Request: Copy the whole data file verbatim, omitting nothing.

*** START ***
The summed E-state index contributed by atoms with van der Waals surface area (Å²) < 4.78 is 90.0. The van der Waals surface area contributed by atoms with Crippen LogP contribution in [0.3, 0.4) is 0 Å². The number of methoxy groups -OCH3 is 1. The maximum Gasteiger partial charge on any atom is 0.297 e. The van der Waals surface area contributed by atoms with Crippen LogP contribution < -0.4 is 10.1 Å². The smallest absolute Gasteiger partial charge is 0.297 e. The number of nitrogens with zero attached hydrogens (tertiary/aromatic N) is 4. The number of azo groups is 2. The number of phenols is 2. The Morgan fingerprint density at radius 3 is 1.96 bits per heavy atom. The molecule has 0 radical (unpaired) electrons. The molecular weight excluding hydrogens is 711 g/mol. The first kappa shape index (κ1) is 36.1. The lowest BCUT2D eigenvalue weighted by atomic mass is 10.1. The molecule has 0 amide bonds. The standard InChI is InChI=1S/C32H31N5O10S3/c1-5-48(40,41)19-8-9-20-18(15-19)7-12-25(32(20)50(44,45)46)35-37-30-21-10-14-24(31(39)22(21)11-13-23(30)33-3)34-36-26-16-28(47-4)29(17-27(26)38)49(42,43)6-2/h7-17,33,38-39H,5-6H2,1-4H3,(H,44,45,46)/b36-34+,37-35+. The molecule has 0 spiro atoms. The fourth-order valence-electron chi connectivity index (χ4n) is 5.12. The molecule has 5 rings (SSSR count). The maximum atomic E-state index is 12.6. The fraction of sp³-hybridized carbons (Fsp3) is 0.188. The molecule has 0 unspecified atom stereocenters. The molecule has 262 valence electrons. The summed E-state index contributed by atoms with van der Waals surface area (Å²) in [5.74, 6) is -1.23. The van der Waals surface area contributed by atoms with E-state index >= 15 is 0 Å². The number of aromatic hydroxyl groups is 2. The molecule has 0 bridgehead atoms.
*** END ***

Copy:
The summed E-state index contributed by atoms with van der Waals surface area (Å²) < 4.78 is 90.0. The van der Waals surface area contributed by atoms with Crippen LogP contribution in [0.3, 0.4) is 0 Å². The number of methoxy groups -OCH3 is 1. The maximum Gasteiger partial charge on any atom is 0.297 e. The van der Waals surface area contributed by atoms with Crippen LogP contribution < -0.4 is 10.1 Å². The smallest absolute Gasteiger partial charge is 0.297 e. The number of nitrogens with zero attached hydrogens (tertiary/aromatic N) is 4. The number of azo groups is 2. The number of phenols is 2. The Morgan fingerprint density at radius 3 is 1.96 bits per heavy atom. The molecule has 0 radical (unpaired) electrons. The molecular weight excluding hydrogens is 711 g/mol. The first kappa shape index (κ1) is 36.1. The lowest BCUT2D eigenvalue weighted by atomic mass is 10.1. The molecule has 0 amide bonds. The standard InChI is InChI=1S/C32H31N5O10S3/c1-5-48(40,41)19-8-9-20-18(15-19)7-12-25(32(20)50(44,45)46)35-37-30-21-10-14-24(31(39)22(21)11-13-23(30)33-3)34-36-26-16-28(47-4)29(17-27(26)38)49(42,43)6-2/h7-17,33,38-39H,5-6H2,1-4H3,(H,44,45,46)/b36-34+,37-35+. The molecule has 0 spiro atoms. The fourth-order valence-electron chi connectivity index (χ4n) is 5.12. The molecule has 5 rings (SSSR count). The maximum atomic E-state index is 12.6. The fraction of sp³-hybridized carbons (Fsp3) is 0.188. The molecule has 0 unspecified atom stereocenters. The molecule has 262 valence electrons. The summed E-state index contributed by atoms with van der Waals surface area (Å²) in [5.74, 6) is -1.23. The van der Waals surface area contributed by atoms with E-state index >= 15 is 0 Å². The number of aromatic hydroxyl groups is 2. The molecule has 0 bridgehead atoms.